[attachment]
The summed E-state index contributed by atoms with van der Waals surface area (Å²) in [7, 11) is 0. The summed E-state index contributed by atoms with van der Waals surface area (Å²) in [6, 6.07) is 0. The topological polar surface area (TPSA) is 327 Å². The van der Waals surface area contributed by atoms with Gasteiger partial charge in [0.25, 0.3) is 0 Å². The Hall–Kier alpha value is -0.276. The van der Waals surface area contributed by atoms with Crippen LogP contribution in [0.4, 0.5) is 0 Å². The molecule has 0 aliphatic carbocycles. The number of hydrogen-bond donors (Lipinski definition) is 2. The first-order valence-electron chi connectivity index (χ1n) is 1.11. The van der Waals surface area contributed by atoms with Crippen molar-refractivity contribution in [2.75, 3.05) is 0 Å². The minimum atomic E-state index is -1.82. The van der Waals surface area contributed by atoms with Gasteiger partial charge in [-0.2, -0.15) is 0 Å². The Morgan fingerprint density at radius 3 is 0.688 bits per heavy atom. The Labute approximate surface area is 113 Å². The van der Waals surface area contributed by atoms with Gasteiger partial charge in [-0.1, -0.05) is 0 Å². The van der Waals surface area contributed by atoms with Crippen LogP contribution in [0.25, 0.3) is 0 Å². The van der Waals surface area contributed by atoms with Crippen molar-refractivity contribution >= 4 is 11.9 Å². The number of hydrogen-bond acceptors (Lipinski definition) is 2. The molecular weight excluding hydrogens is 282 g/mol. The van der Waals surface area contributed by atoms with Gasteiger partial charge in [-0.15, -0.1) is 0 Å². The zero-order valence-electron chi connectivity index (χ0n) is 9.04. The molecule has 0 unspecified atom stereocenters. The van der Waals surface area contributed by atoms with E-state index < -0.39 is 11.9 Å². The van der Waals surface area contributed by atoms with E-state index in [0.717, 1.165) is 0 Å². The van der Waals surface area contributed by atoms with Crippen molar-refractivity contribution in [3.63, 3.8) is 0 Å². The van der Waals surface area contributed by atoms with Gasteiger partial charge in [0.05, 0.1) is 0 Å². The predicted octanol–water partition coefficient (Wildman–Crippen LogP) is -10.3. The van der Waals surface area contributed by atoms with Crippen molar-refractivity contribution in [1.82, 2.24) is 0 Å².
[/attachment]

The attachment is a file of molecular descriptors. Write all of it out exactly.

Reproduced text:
The summed E-state index contributed by atoms with van der Waals surface area (Å²) in [7, 11) is 0. The summed E-state index contributed by atoms with van der Waals surface area (Å²) in [6, 6.07) is 0. The topological polar surface area (TPSA) is 327 Å². The van der Waals surface area contributed by atoms with Gasteiger partial charge in [0.25, 0.3) is 0 Å². The Hall–Kier alpha value is -0.276. The van der Waals surface area contributed by atoms with Crippen LogP contribution in [0.4, 0.5) is 0 Å². The molecule has 0 aliphatic carbocycles. The number of hydrogen-bond donors (Lipinski definition) is 2. The first-order valence-electron chi connectivity index (χ1n) is 1.11. The van der Waals surface area contributed by atoms with Crippen molar-refractivity contribution in [2.75, 3.05) is 0 Å². The minimum atomic E-state index is -1.82. The van der Waals surface area contributed by atoms with Gasteiger partial charge in [-0.2, -0.15) is 0 Å². The Morgan fingerprint density at radius 3 is 0.688 bits per heavy atom. The Labute approximate surface area is 113 Å². The van der Waals surface area contributed by atoms with Gasteiger partial charge in [-0.1, -0.05) is 0 Å². The van der Waals surface area contributed by atoms with Crippen LogP contribution in [0.25, 0.3) is 0 Å². The van der Waals surface area contributed by atoms with Crippen molar-refractivity contribution >= 4 is 11.9 Å². The number of hydrogen-bond acceptors (Lipinski definition) is 2. The molecular weight excluding hydrogens is 282 g/mol. The van der Waals surface area contributed by atoms with Gasteiger partial charge in [-0.15, -0.1) is 0 Å². The zero-order valence-electron chi connectivity index (χ0n) is 9.04. The molecule has 0 unspecified atom stereocenters. The van der Waals surface area contributed by atoms with E-state index < -0.39 is 11.9 Å². The van der Waals surface area contributed by atoms with E-state index in [0.717, 1.165) is 0 Å². The van der Waals surface area contributed by atoms with Crippen molar-refractivity contribution in [3.63, 3.8) is 0 Å². The van der Waals surface area contributed by atoms with Gasteiger partial charge in [0.05, 0.1) is 0 Å². The predicted octanol–water partition coefficient (Wildman–Crippen LogP) is -10.3. The van der Waals surface area contributed by atoms with Crippen molar-refractivity contribution in [1.82, 2.24) is 0 Å².